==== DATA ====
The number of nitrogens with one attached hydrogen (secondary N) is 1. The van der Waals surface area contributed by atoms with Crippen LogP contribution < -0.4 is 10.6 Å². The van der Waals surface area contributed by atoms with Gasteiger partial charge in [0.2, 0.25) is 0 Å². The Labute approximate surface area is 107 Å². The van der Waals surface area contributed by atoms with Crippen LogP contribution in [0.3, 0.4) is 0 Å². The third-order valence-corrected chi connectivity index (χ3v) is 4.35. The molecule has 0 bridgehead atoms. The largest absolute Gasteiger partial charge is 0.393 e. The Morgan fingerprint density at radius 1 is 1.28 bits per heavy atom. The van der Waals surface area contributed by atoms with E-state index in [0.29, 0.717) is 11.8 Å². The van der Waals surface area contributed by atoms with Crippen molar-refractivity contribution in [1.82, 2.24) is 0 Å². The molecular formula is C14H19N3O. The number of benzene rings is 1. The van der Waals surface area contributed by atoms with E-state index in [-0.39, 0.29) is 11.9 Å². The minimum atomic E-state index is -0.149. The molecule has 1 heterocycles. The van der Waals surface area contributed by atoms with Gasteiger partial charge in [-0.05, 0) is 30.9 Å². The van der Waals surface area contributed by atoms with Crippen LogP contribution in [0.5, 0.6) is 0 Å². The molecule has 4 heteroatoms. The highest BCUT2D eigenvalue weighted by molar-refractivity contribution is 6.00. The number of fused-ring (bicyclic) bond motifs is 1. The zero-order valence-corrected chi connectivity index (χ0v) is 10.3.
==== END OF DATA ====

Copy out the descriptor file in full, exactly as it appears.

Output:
The number of nitrogens with one attached hydrogen (secondary N) is 1. The van der Waals surface area contributed by atoms with Crippen LogP contribution < -0.4 is 10.6 Å². The van der Waals surface area contributed by atoms with Gasteiger partial charge in [0.2, 0.25) is 0 Å². The Labute approximate surface area is 107 Å². The van der Waals surface area contributed by atoms with Crippen LogP contribution in [0.3, 0.4) is 0 Å². The third-order valence-corrected chi connectivity index (χ3v) is 4.35. The molecule has 0 bridgehead atoms. The largest absolute Gasteiger partial charge is 0.393 e. The Morgan fingerprint density at radius 1 is 1.28 bits per heavy atom. The van der Waals surface area contributed by atoms with E-state index in [0.29, 0.717) is 11.8 Å². The van der Waals surface area contributed by atoms with Crippen molar-refractivity contribution in [1.82, 2.24) is 0 Å². The molecular formula is C14H19N3O. The number of benzene rings is 1. The van der Waals surface area contributed by atoms with E-state index in [-0.39, 0.29) is 11.9 Å². The minimum atomic E-state index is -0.149. The molecule has 1 heterocycles. The van der Waals surface area contributed by atoms with Gasteiger partial charge in [-0.05, 0) is 30.9 Å². The van der Waals surface area contributed by atoms with Crippen LogP contribution in [0.5, 0.6) is 0 Å². The molecule has 4 heteroatoms. The highest BCUT2D eigenvalue weighted by molar-refractivity contribution is 6.00. The number of fused-ring (bicyclic) bond motifs is 1. The zero-order valence-corrected chi connectivity index (χ0v) is 10.3.